JavaScript JavaScript and the DOM Traversing the DOM Solution: Using nextElementSibling

Richard Verbraak
Richard Verbraak
7,686 Points

Do you have to add the if statement for the nextLi? (code inside)

ulList.addEventListener("click", (event) => {
  if (event.target.tagName === "BUTTON") {
    if (event.target.className === "remove") {
      let li = event.target.parentNode;
      let ul = li.parentNode;
    ul.removeChild(li);
    }
    if (event.target.className === "up") {          //this moves the element up
      let li = event.target.parentNode;
      let prevLi = li.previousElementSibling;           //first get the previous sibling
      let ul = li.parentNode;
      if (prevLi) {                          //if there's a previous list item
        ul.insertBefore(li, prevLi);        //insert a li before the previous one
      }
    }
    if (event.target.className === "down") {
    let li = event.target.parentNode;
    let nextLi= li.nextElementSibling;
    let ul = li.parentNode;
    if (nextLi) {
    ul.insertBefore(nextLi, li);          //you switch the next list before the other list 
    }
}

}
});

Ignore the comments and not cleaned up code (yet) but why is the last if statement at the bottom needed?

If I would remove the if statement it would still send the item down, and because there isn't one after, nextLi would be null aka false. So why even bother to add the if statement?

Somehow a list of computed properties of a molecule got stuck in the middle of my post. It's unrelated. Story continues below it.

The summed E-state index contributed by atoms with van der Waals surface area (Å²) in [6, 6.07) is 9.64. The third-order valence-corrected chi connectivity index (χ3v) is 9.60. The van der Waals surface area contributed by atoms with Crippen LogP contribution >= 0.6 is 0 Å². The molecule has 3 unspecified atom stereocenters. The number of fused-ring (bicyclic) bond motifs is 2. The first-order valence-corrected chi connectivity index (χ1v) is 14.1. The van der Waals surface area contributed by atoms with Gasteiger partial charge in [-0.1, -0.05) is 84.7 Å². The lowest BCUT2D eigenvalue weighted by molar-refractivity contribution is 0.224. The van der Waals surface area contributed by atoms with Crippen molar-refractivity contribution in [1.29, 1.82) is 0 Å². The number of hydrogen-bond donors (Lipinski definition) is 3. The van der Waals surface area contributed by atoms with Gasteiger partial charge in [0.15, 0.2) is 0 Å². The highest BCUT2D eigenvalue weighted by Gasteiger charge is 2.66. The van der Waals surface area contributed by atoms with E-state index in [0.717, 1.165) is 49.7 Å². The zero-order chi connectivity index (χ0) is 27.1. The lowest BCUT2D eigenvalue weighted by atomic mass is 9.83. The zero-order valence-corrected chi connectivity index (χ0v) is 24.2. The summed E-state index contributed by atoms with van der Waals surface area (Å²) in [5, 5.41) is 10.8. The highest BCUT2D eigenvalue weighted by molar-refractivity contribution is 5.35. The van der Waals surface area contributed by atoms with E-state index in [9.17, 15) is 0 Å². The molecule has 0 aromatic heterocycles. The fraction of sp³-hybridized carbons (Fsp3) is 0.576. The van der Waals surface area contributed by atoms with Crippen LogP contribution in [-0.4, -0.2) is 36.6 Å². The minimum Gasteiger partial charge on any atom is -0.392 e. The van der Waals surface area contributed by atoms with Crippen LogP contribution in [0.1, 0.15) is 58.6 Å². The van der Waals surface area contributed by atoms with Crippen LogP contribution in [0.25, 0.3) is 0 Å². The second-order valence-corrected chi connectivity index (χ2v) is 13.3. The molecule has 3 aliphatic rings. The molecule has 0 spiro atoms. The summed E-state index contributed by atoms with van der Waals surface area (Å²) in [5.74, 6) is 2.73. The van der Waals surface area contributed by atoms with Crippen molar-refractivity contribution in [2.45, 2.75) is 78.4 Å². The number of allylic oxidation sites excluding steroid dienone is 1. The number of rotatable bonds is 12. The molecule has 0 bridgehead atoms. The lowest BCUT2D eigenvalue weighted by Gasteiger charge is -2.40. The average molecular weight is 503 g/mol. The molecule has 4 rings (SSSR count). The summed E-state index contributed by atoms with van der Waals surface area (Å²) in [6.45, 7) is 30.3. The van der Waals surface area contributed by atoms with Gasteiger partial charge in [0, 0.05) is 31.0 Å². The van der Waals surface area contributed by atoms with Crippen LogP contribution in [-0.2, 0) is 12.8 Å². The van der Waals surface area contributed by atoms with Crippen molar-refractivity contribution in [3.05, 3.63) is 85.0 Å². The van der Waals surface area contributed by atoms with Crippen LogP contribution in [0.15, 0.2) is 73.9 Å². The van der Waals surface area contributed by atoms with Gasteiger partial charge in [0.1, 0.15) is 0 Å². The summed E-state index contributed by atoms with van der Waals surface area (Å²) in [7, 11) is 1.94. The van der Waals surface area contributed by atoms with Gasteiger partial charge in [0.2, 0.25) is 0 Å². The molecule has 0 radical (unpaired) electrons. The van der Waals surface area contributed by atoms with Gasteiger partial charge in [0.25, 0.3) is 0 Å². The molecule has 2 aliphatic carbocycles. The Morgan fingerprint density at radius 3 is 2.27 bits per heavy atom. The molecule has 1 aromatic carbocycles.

I do get an error message about failing to execute the insertBefore which is logical and if I do add Guil's if statement as in the code above, I won't have the error anymore. Which I totally get.

1 Answer

Steven Parker
Steven Parker
172,090 Points

It sounds like you already "totally get" the reason for the "if" statement. It prevents executing the "insertBefore" when the first argument would be null and cause an error. It's the graceful way to handle the last list item.

However, the thing that I would change is the assignment of "ul" before the test. It's not needed anywhere but inside the conditional block, and since it's only used once the variable "ul" can be elminiated completely:

      // let ul = li.parentNode;  <- not needed except inside the "if"
      if (nextLi) {
        li.parentNode.insertBefore(nextLi, li);  // don't create "ul", use paretNode directly
      }
Richard Verbraak
Richard Verbraak
7,686 Points

So it's just a way of neatly ''tying it up" and nothing less? And yes I believe refactoring is coming a bit later in this lesson but thanks for showing what and how to refactor.

Steven Parker
Steven Parker
172,090 Points

Richard Verbraak — It's more important than just being "tidy". Allowing errors to occur could cause unexpected behavior on some browsers even if your own is tolerant of them. Error conditions that can be anticipated should always be avoided, or caught with exception handling techniques (perhaps something you will learn in a different course).

And if your question has been answered, you can mark it solved by choosing a "best answer".
Happy coding!